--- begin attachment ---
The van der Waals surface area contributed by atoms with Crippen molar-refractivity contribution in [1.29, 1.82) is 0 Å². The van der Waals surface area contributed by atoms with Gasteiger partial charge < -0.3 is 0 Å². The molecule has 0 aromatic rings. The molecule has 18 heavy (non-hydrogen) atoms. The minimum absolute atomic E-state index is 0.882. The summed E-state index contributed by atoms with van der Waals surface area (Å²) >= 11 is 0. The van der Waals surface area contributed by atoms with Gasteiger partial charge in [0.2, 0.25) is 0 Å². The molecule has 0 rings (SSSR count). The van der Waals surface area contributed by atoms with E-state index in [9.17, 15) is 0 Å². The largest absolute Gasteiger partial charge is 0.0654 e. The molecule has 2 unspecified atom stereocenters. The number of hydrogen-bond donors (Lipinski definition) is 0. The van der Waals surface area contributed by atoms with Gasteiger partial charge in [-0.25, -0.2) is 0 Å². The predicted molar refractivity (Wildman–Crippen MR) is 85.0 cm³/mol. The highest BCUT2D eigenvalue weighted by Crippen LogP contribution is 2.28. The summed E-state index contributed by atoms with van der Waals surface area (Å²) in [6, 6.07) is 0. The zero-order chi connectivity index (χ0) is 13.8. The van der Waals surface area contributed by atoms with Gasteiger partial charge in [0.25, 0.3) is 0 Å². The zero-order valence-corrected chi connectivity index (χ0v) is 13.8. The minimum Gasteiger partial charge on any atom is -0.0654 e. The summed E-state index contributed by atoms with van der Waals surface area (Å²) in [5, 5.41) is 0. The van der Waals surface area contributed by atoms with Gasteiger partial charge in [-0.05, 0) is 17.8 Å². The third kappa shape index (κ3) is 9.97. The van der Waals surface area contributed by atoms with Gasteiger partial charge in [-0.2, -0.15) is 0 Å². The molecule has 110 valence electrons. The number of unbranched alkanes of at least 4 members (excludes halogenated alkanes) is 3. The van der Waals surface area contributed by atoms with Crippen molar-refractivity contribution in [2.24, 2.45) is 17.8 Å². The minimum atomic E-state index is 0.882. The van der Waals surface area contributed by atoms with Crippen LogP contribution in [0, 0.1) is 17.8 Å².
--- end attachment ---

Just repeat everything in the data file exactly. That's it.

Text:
The van der Waals surface area contributed by atoms with Crippen molar-refractivity contribution in [1.29, 1.82) is 0 Å². The van der Waals surface area contributed by atoms with Gasteiger partial charge < -0.3 is 0 Å². The molecule has 0 aromatic rings. The molecule has 18 heavy (non-hydrogen) atoms. The minimum absolute atomic E-state index is 0.882. The summed E-state index contributed by atoms with van der Waals surface area (Å²) >= 11 is 0. The van der Waals surface area contributed by atoms with Gasteiger partial charge in [0.2, 0.25) is 0 Å². The molecule has 0 rings (SSSR count). The van der Waals surface area contributed by atoms with E-state index in [9.17, 15) is 0 Å². The largest absolute Gasteiger partial charge is 0.0654 e. The molecule has 2 unspecified atom stereocenters. The number of hydrogen-bond donors (Lipinski definition) is 0. The van der Waals surface area contributed by atoms with Gasteiger partial charge in [-0.25, -0.2) is 0 Å². The predicted molar refractivity (Wildman–Crippen MR) is 85.0 cm³/mol. The highest BCUT2D eigenvalue weighted by Crippen LogP contribution is 2.28. The summed E-state index contributed by atoms with van der Waals surface area (Å²) in [6, 6.07) is 0. The zero-order chi connectivity index (χ0) is 13.8. The van der Waals surface area contributed by atoms with Gasteiger partial charge in [0.25, 0.3) is 0 Å². The zero-order valence-corrected chi connectivity index (χ0v) is 13.8. The minimum Gasteiger partial charge on any atom is -0.0654 e. The summed E-state index contributed by atoms with van der Waals surface area (Å²) in [5, 5.41) is 0. The van der Waals surface area contributed by atoms with Gasteiger partial charge in [-0.05, 0) is 17.8 Å². The third kappa shape index (κ3) is 9.97. The van der Waals surface area contributed by atoms with Gasteiger partial charge in [-0.2, -0.15) is 0 Å². The molecule has 110 valence electrons. The number of unbranched alkanes of at least 4 members (excludes halogenated alkanes) is 3. The van der Waals surface area contributed by atoms with Crippen molar-refractivity contribution in [2.24, 2.45) is 17.8 Å². The minimum atomic E-state index is 0.882. The van der Waals surface area contributed by atoms with Crippen LogP contribution in [0, 0.1) is 17.8 Å².